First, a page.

Virginia, i am sorry to hear about your experience. My mother lost her memory after hip surgury at 81 yrs. for the next 8 years she steadily declined and was erronously given the diagnosis of ‘avascular dementia’ when it was clear that she had ‘post anesthesia dementia’. Even if we gave that in her history with new doctors, it was usually recorded as alzeimers or ‘avascular dementia’. NOT ONCE did anyone record the real reason for her decline. Even on her deafh certificate the physcian wrote (among other system failures ‘avascular dementia’ . So no record of her downfall from anesthsia will follow statistically. I agree that something has to be done. Britain is doing some outstanding research on this subject and certainly there is enough published research to inform the medical field. I would like to know about any citizens action group where i can be of assistance in getting the medical and general public awakened to this catastrophe

  • Gloria

    One particular sign that stands out in my mind is the lost of smell of coffee either brewing or from an open cofee container. She was an avid coffee drinker and she even wondered out aloud “why can’t I smell the coffee anymore”. This was years (maybe 4 years) before we became aware that something big was up.

    Be the way my mother had numerous surgeries (total of 7-9) requiring what I call complete anesthesia which I feel might have contributed to ALZ. There was a marked difference in memory impairment of the ones she had after 60 (at least 5).

    • Bill

      I feel your concern is correct and I recommend you read the following article ”
      Aging and Anesthesia
      by Sydney S. Farrier, LCSW
      Manager of Early Stage Programs
      Alzheimer’s Association of Greater Dallas”

      The following is from the report: ‘Inhaled anesthetics of halothane and isoflurane
      appeared to have the “most potent interaction with amyloid-beta peptides and
      aggregation.”[1] Injected anesthetic propofol showed this result only at high concentrations. ‘

      [1] University
      of Pittsburgh Medical Center
      “Role of Anesthetics in Alzheimer’s Disease: Molecular Details Revealed.”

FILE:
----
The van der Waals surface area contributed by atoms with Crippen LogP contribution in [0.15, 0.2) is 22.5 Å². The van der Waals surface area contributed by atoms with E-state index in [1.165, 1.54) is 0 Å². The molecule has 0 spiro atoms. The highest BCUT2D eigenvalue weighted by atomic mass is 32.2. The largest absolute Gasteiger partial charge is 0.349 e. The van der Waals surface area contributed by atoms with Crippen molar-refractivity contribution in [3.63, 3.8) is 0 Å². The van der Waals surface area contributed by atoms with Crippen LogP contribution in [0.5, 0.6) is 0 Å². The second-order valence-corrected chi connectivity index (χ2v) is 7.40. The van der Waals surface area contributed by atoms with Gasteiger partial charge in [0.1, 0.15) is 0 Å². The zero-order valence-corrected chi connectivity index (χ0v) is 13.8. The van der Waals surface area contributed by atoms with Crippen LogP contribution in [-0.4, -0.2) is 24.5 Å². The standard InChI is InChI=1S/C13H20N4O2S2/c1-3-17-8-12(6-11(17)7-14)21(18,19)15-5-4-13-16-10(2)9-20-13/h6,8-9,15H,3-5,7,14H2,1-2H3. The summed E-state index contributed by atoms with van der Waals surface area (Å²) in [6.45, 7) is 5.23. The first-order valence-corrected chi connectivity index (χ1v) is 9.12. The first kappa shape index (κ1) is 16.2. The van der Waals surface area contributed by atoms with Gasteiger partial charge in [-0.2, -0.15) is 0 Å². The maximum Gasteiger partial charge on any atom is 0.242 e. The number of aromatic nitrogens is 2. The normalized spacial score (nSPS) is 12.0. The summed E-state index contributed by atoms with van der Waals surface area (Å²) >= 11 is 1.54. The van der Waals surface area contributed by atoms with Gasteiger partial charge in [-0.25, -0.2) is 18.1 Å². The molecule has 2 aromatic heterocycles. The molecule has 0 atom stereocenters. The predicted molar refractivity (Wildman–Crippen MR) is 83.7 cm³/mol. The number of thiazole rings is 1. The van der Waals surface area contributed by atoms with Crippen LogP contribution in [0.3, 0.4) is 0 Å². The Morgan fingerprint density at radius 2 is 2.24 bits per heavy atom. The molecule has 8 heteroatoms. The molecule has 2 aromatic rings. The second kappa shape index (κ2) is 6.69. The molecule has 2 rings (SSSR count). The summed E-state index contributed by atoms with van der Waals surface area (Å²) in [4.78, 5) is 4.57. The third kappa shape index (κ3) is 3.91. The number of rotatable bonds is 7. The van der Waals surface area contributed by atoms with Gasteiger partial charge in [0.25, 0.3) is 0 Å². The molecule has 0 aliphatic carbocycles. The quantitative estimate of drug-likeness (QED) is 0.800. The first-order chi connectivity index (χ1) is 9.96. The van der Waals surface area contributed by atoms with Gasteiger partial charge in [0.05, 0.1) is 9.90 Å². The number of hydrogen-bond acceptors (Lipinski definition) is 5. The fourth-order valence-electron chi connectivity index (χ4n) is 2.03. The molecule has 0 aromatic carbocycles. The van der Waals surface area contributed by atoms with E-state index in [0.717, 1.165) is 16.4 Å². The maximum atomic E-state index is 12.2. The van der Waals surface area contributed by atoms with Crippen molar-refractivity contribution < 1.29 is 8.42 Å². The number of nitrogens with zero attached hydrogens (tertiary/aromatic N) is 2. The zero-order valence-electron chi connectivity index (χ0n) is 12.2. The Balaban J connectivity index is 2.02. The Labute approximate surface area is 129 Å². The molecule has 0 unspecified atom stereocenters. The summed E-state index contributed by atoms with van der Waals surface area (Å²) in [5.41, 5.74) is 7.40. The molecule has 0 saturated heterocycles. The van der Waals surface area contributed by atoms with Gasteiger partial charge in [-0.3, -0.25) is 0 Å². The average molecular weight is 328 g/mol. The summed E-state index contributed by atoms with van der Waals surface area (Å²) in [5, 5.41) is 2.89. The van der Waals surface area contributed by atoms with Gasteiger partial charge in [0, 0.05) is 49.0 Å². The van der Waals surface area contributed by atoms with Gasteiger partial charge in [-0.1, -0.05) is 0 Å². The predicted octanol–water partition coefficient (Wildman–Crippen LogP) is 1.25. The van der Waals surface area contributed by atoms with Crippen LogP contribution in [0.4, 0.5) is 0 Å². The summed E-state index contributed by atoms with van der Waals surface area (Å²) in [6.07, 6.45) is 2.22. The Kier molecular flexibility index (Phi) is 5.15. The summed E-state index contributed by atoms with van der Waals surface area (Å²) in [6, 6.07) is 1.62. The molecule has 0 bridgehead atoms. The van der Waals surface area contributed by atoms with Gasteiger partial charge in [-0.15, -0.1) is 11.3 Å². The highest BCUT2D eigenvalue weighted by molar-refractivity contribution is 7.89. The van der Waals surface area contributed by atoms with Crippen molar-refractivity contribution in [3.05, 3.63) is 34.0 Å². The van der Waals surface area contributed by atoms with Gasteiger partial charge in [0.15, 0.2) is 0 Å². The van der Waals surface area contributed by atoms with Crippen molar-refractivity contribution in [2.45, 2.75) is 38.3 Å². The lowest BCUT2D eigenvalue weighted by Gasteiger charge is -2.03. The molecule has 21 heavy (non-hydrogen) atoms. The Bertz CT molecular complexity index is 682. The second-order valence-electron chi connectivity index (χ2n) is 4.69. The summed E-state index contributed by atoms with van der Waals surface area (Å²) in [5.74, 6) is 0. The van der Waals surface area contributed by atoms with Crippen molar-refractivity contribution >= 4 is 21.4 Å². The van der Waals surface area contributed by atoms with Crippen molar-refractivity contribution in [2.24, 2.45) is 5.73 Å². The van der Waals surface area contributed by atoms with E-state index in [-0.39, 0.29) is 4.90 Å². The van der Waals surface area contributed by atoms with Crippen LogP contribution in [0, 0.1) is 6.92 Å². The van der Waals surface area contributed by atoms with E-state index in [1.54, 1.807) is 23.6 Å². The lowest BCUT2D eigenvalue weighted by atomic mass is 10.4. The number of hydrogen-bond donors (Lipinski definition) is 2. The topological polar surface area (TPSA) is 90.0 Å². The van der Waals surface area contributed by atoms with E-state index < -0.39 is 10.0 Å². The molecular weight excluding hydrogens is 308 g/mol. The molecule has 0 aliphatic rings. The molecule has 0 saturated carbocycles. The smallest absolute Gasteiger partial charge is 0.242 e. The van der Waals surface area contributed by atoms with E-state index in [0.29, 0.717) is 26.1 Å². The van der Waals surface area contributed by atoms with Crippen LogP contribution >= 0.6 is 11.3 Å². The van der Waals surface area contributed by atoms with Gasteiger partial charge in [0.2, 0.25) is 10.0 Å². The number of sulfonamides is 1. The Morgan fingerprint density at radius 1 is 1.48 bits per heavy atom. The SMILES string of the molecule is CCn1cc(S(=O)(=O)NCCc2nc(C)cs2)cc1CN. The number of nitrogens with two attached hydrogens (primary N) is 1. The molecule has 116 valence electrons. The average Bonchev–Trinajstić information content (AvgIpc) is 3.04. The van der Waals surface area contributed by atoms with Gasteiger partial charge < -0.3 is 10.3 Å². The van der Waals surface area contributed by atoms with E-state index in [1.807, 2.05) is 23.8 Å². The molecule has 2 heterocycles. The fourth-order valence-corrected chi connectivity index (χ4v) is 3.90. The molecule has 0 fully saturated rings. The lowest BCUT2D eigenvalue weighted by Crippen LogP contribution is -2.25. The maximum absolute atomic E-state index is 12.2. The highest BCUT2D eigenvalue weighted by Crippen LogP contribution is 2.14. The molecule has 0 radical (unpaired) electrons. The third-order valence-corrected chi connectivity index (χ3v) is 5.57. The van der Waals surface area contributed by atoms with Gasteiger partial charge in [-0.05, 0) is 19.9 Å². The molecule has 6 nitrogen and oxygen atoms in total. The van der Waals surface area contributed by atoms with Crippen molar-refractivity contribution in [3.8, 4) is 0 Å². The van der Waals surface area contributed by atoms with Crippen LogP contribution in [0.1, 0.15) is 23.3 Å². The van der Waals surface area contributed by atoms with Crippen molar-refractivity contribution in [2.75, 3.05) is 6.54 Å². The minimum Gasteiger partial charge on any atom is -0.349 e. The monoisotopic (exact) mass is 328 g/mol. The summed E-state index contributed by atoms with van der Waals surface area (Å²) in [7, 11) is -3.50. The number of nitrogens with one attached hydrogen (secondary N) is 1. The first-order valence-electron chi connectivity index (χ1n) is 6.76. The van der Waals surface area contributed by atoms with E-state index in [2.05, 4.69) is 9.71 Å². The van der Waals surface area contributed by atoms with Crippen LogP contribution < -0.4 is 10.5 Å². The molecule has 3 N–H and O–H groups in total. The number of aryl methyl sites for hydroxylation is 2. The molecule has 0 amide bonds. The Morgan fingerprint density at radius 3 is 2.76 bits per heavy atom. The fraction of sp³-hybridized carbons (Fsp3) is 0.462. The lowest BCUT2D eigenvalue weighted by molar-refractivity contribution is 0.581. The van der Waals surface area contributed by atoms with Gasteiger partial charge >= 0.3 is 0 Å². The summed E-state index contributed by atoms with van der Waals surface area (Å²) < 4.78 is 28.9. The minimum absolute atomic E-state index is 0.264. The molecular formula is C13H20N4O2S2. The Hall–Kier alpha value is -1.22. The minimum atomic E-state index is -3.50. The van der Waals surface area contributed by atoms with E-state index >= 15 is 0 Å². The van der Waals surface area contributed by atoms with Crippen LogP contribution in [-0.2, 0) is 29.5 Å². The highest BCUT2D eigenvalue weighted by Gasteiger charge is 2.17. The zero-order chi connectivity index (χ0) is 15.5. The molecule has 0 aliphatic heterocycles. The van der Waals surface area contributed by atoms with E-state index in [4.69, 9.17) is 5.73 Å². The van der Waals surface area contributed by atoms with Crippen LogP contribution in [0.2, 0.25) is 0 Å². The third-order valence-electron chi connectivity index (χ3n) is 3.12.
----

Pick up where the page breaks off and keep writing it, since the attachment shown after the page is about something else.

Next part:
January 25, 2007

      Regards, Bill

  • Deblen

    I don’t recall my mom who had dementia ever saying anything about losing her sence of smell Her disease progressed really fast. However my sence if smell has been coming and going for years Very interesting.

    • Gypsy

      But some still have their sense of smell in the right nostril. It probably wasn’t noticeable or detected because of that.

  • Honeymol Baby

    I am excited to know that, the loss of smell can be an early symptom of alzheimer’s disease. When I was working in mental health hospital, I met a person with alzheimer’s disease. She used to say that she can not remember her relatives’ names. For me , it was a new information that correlation between sense of smell and alzheimer’s disease. Honeymol Baby

  • CelebriTea

    My parents sense of smell was failing–
    Progressively worse over a few years…
    My father had Parkinson’s & Alzheimer’s
    My mom passed from cancer fairly quickly
    At 50, I have serious memory problems-
    I think my sense of smell is beginning to fade,
    but I can still smell peanut butter.

  • JoeInMidwest

    My mother, who died of Alzheimers at age 75, complained of loss of smell by her 40s. By the time she was 60, she had problems having conversations. Since I lived in another state, I thought that her decreased conversational ability was related to her decreased hearing ability. After her diagnosis at age 65 or so, I realized that she had been suffering from Alzheimers probably since her 50s, at least.
    I am now much more careful about medical interventions that involve drugs, as I have read so much about the adverse effects of Versed, other benzodiazepines, anesthetics and the like. Of course, that means I refuse any invasive procedures I don’t sense I don’t need that use such drugs, as I realize that my brain is what I need long term to truly enjoy life.

  • HelenL1

    My family has serious memory issues, my doctor ignores my loss of smell in the left nostril, I have absolutely no sense of smell at all. And they all ignore my insistence that my current memory state is not normal. Just because I can repeat stuff back to you on the spot if you say blue, 10 minutes later I can say blue and I have some education and can pass some stupid basic knowledge test does not mean I don’t have memory issues. If you tell me to remind you that you have a meeting in 10 minutes, don’t count on it. If you tell me that I need to be in a training class in 1/2 hour, don’t count on it. If you tell me that I need to replace someone at lunch time, don’t count on it. Pick up the kids at 3, nope. It annoys the hell out of me that no one is listening because I know it. I know my own body and they’re ignoring a serious mental deterioration based on some inaccurate, stupid memorization test.

    • Gypsy

      I would fire that doctor. So many physicians think they can sit back and collect the hundreds of office visit fees all month and then they just let your Health Concerns slip through the cracks and hope they don’t have to use their ill-equipped education to actually work and figure something out.

  • Gypsy

    Ok, so my sense of smell on the left nostril is just a little bit less than the right nostril. So now what??? What do I do about it? I don’t think any doctors will take this seriously. So those of us who have determined something is “off” are basically screwed?!?!?!

  • Cyprus

    Fifteen years ago I had an operation and since then I have had an on and off sense of smell . I am now 78 years old and active running with my husband a weekly session for dementia patients and their carers. This article has made me think.

  • Marie

    My MIL is always drawn to a jar of peanut butter for a snack and she has had MIC for atleat 6 yrs.